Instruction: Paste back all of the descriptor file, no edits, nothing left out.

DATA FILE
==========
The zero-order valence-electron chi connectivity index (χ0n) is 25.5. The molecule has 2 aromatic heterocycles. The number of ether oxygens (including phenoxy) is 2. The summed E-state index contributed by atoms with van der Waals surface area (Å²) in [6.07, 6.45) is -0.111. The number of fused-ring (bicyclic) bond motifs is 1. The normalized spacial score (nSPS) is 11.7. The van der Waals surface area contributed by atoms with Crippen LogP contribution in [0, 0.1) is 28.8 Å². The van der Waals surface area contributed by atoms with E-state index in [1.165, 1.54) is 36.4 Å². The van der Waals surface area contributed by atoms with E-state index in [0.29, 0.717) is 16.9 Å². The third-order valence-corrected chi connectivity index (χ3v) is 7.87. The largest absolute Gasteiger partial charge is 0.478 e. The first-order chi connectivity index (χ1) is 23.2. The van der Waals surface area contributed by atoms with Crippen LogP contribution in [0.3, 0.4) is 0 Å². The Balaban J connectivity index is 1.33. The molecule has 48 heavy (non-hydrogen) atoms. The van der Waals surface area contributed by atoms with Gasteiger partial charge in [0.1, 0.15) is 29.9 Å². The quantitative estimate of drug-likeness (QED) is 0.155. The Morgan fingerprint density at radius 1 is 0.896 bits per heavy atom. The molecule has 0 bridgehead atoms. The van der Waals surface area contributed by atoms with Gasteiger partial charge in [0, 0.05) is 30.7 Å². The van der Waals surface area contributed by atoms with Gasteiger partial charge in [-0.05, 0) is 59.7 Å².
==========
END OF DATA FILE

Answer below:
The zero-order valence-electron chi connectivity index (χ0n) is 25.5. The molecule has 2 aromatic heterocycles. The number of ether oxygens (including phenoxy) is 2. The summed E-state index contributed by atoms with van der Waals surface area (Å²) in [6.07, 6.45) is -0.111. The number of fused-ring (bicyclic) bond motifs is 1. The normalized spacial score (nSPS) is 11.7. The van der Waals surface area contributed by atoms with Crippen LogP contribution in [0, 0.1) is 28.8 Å². The van der Waals surface area contributed by atoms with E-state index in [1.165, 1.54) is 36.4 Å². The van der Waals surface area contributed by atoms with E-state index in [0.29, 0.717) is 16.9 Å². The third-order valence-corrected chi connectivity index (χ3v) is 7.87. The largest absolute Gasteiger partial charge is 0.478 e. The first-order chi connectivity index (χ1) is 23.2. The van der Waals surface area contributed by atoms with Crippen LogP contribution in [0.3, 0.4) is 0 Å². The Balaban J connectivity index is 1.33. The molecule has 48 heavy (non-hydrogen) atoms. The van der Waals surface area contributed by atoms with Gasteiger partial charge in [0.1, 0.15) is 29.9 Å². The quantitative estimate of drug-likeness (QED) is 0.155. The Morgan fingerprint density at radius 1 is 0.896 bits per heavy atom. The molecule has 0 bridgehead atoms. The van der Waals surface area contributed by atoms with Gasteiger partial charge in [0, 0.05) is 30.7 Å². The van der Waals surface area contributed by atoms with Gasteiger partial charge in [-0.05, 0) is 59.7 Å².